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[ The PC Guide | Systems and Components Reference Guide | Hard Disk Drives | Hard Disk Performance, Quality and Reliability | Redundant Arrays of Inexpensive Disks (RAID) | RAID Concepts and Issues | RAID Performance Issues ]

Positioning and Transfer Performance

Much the way different RAID implementations vary in the degree to which they improve read and write performance, they also differ in how much they affect different types of accesses to data, both read and write. Data access to a single hard disk involves two discrete steps: first, getting the heads of the hard disk to exactly where the data is located, which I call positioning; and second, transporting the data to or from the hard disk platters, which I call transfer. Hard disk performance depends on both of these; the importance of one relative to the other depends entirely on the types of files being used and how the data is organized on the disk. For more on positioning and transfer, and related issues, see this section (if you don't understand these two concepts reasonably well, what follows may not mean as much to you as it should...)

The use of multiple hard disks in a RAID environment means that in some cases positioning or transfer performance can be improved, and sometimes both. RAID levels are often differentiated in part by the degree to which they improve either positioning or transfer performance compared to other levels; this becomes another factor to be weighed in matching the choice of RAID level to a particular application. It's important also to realize that the relative performance of positioning or transfer accesses depends also on whether you are doing reads or writes; often writes have overheads that can greatly reduce the performance of random writes by requiring additional reads and/or writes to disks that normally wouldn't be involved in a random write. See here for more details.

In general terms, here's how the basic storage techniques used in RAID vary with respect to positioning and transfer performance, for both writes and reads:

  • Mirroring: During a read, only one drive is typically accessed, but the controller can use both drives to perform two independent accesses. Thus, mirroring improves positioning performance. However, once the data is found, it will be read off one drive; therefore, mirroring will not really improve sequential performance. During a write, both hard disks are used, and performance is generally worse than it would be for a single drive.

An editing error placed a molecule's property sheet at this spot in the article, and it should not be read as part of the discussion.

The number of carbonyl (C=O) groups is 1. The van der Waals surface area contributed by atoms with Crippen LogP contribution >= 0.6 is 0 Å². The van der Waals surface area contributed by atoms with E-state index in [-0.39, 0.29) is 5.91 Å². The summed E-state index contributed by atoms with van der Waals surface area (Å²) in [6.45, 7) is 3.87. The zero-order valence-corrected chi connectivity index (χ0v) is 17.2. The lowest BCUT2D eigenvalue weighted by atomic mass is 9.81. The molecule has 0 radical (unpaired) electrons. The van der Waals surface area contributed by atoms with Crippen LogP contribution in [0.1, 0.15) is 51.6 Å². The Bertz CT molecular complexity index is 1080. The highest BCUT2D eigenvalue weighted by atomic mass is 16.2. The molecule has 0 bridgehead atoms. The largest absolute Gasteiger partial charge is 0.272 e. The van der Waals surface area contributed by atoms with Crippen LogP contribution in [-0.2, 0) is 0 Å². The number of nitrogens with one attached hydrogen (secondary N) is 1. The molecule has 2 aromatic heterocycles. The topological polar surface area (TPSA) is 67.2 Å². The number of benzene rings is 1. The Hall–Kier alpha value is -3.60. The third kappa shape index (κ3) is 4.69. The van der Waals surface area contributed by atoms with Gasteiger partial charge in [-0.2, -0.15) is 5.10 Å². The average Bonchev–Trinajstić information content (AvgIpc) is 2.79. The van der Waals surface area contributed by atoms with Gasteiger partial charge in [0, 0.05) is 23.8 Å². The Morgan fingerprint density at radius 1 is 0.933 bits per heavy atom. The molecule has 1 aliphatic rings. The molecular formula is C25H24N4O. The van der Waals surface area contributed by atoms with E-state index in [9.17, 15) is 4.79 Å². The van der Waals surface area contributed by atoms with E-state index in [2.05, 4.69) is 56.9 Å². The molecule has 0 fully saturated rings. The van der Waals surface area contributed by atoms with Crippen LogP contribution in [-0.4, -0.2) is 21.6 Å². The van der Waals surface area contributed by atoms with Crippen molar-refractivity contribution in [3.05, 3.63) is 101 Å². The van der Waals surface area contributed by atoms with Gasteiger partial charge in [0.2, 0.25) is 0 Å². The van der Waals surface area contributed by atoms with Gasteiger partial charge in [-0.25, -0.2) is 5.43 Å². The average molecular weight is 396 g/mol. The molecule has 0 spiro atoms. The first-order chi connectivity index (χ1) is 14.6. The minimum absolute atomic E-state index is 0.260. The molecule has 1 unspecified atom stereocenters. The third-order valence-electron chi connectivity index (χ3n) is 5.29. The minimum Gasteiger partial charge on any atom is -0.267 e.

• Striping: Large files that are split into enough blocks to span every drive in the array require each drive to position to a particular spot, so positioning performance is not improved; once the heads are all in place however, data is read from all the drives at once, greatly improving transfer performance. On reads, small files that don't require reading from all the disks in the array can allow a smart controller to actually run two or more accesses in parallel (and if the files are in the same stripe block, then it will be even faster). This improves both positioning and transfer performance, though the increase in transfer performance is relatively small. Performance improvement in a striping environment also depends on stripe size and stripe width. Random writes are often degraded by the need to read all the data in a stripe to recalculate parity; this can essentially turn a random write into enough operations to make it more resemble a sequential operation.

Which is more important: positioning or transfer? This is a controversial subject in the world of PCs, and one I am not going to be able to answer for you. This discussion of ranking performance specifications is one place to start, but really, you have to look at your particular application. A simple (but often too simple) rule of thumb is that the larger the files you are working with, the more important transfer performance is; the smaller the files, the more important positioning is. I would also say that too many people overvalue the importance of greatly increasing sequential transfer rates through the use of striping. A lot of people seem to think that implementing RAID 0 is an easy way to storage nirvana, but for "average use" it may not help performance nearly as much as you might think.

Next: Stripe Width and Stripe Size

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